This court reviews a summary judgment grant de novo, applying the same standards as the district court. Adams v. Travelers Indem. Co., 465 F.3d 156, 163 (5th Cir. 2006). Summary judgment is proper if "the pleadings, depositions, answers to interrogatories, and admissions on file, together with the affidavits, if any, show that there is no genuine issue as to any material fact and that the moving party is entitled to a judgment as a matter of law." Fed. R. Civ. P. 56(c).
In this case, governed by Texas law, United National contended that it has no contractual responsibility for Motiva's
defense costs or to indemnify Motiva for the settlement. Texas follows the "eight-corners" rule of insurance contract interpretation. See, e.g., GuideOne Elite Ins. Co. v. Fielder Rd. Baptist Church, 197 S.W.3d 305, 308 (Tex. 2006). The "insurer's duty to defend is determined by the underlying plaintiff's pleadings, considered in light of the policy provisions, without regard to the truth or falsity of those allegations." Liberty Mut. Ins. Co. v. Graham, 473 F.3d 596, 599 (5th Cir.2006). If the pleadings allege facts stating a cause of action potentially falling within the insurance policy's scope of coverage, the insurer has a duty to defend. Id. at 600. Doubtful cases will be resolved in favor of the insured. Nat'l Union Fire Ins. Co. of Pittsburgh v. Merchants Fast Motor Lines, Inc., 939 S.W.2d 139, 141 (Tex.1997). The insured party bears the initial burden of showing that there is coverage, while the insurer bears the burden of showing that any exclusion in the policy applies. Lincoln General Ins. Co. v. Reyna, 401 F.3d 347, 350 (5th Cir.2005).
The duty to indemnify, however, is separate from, and narrower than, the duty to defend. See Lincoln General Ins. Co. v. Aisha's Learning Cent., 468 F.3d 857, 858 (5th Cir. 2006). Liability is not based solely on the pleadings, but rather on the facts actually established in the underlying suit. GuideOne, 197 S.W.3d at 310.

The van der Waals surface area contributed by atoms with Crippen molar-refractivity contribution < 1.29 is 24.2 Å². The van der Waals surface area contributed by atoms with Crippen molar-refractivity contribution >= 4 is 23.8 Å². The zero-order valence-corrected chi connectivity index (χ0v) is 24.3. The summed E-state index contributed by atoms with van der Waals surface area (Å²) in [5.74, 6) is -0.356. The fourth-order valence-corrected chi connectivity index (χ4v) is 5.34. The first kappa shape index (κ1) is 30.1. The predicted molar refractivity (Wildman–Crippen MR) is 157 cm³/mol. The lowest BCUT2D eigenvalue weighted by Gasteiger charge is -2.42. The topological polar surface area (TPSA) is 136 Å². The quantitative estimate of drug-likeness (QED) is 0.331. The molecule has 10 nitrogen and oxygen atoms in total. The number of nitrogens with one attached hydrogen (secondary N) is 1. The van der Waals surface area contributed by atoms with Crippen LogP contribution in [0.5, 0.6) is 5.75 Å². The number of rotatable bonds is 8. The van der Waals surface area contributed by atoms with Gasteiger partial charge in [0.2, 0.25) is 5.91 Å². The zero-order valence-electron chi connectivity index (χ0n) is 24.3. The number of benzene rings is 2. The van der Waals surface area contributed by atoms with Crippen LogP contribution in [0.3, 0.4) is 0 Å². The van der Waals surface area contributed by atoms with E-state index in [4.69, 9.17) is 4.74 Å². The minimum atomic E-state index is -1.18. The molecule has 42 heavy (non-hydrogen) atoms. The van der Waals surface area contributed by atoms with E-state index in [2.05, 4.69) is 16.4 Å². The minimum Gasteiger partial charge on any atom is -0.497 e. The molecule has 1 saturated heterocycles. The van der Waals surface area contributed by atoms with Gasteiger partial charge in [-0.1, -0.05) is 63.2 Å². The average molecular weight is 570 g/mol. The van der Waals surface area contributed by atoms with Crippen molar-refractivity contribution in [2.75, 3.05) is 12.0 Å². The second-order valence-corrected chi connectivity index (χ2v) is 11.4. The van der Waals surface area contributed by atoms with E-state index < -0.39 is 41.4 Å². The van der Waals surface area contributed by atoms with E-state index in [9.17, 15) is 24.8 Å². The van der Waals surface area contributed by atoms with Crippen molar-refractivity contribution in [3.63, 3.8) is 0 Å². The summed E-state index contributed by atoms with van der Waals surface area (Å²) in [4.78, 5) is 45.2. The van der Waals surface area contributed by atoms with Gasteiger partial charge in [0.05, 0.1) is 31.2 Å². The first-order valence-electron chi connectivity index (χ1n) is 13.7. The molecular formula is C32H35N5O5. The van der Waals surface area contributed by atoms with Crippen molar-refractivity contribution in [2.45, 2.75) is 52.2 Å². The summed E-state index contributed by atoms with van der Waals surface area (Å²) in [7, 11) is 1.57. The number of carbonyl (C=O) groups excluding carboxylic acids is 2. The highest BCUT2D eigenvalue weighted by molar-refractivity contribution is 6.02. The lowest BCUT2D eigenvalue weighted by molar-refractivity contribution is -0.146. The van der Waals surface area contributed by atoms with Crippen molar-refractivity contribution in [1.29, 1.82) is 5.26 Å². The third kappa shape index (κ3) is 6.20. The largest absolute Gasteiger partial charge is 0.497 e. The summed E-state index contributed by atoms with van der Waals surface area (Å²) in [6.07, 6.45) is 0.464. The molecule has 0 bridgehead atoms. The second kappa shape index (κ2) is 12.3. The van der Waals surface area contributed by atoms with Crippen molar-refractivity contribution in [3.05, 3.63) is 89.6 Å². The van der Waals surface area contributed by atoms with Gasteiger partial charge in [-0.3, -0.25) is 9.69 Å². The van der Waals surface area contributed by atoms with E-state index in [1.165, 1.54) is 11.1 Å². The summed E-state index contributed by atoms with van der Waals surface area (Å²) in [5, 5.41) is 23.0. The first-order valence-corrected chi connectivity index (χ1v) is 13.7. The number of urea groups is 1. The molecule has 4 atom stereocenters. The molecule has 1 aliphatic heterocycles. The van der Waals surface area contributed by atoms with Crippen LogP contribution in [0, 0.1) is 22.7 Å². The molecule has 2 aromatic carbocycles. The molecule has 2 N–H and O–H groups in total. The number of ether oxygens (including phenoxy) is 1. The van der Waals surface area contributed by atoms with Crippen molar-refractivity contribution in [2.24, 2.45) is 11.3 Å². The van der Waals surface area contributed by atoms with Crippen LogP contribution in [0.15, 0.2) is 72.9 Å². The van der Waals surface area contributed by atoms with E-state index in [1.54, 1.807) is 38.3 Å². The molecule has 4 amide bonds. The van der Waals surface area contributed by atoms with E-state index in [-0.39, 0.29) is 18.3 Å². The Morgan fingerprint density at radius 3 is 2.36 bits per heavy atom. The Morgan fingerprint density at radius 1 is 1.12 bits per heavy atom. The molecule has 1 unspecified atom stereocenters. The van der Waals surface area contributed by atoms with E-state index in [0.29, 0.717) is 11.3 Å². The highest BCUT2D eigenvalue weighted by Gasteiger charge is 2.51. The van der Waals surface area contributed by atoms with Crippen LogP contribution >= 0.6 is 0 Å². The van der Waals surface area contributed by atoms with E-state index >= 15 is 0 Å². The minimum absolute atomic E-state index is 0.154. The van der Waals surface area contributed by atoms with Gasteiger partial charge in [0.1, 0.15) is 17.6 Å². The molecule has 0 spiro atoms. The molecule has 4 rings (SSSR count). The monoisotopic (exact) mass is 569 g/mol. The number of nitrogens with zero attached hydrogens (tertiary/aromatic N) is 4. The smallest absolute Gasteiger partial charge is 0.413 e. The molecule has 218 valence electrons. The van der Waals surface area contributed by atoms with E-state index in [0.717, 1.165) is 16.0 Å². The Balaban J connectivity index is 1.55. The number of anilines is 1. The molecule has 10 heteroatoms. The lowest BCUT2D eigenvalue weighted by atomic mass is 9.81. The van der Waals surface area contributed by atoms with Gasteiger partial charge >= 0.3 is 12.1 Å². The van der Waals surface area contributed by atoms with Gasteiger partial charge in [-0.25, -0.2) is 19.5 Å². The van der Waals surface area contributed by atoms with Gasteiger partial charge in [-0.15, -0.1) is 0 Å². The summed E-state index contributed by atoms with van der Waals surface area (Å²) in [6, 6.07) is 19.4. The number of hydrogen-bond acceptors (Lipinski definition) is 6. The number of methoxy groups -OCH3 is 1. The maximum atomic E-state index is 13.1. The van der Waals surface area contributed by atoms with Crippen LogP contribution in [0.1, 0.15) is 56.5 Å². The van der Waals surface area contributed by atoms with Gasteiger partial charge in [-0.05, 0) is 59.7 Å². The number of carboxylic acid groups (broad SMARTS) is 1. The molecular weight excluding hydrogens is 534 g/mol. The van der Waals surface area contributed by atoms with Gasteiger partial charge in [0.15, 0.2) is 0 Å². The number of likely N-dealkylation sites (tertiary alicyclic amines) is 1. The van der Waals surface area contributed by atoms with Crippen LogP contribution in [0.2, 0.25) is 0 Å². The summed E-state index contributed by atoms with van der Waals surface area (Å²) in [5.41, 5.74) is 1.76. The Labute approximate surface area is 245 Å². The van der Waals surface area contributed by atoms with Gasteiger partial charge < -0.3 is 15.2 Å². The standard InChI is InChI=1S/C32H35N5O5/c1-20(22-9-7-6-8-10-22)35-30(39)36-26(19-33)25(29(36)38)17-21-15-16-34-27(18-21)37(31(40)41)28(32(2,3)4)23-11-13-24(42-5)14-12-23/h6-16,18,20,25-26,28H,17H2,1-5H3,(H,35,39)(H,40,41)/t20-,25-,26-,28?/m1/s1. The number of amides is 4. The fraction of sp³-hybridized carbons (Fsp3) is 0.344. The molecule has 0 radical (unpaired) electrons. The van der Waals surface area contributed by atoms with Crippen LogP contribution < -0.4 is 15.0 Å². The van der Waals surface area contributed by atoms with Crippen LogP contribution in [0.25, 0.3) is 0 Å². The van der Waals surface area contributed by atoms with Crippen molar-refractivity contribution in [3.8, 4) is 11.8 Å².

A. Pollution Exclusion
United National contends that Motiva is not entitled to recover under the umbrella policy because the injuries arising out of the tank-cleaning incident fall within the policy's Pollution Exclusion clause.3 United National argues that since the Duriso Plaintiffs allege injury by a pollutant--namely, hydrogen sulfide gas--it has no duty to indemnify. Motiva, conversely, argues that the pleadings can be read to allege that the workers were not injured by chemicals that constitute pollutants within the meaning of the exclusion, and therefore its claim is covered.
1. Sufficiency of the Pleadings
The Duriso Plaintiffs alleged they "were caused to sustain serious injuries and damages while working in a tank when they were exposed to toxic levels of hydrogen sulfide and/or other chemicals and vapors." As a result, they "became overcome by chemicals and toxins owned by [Motiva]...causing brain injury and damage." Motiva argues that use of the conjunction "and/or" creates two injury scenarios: one in which the workers were injured...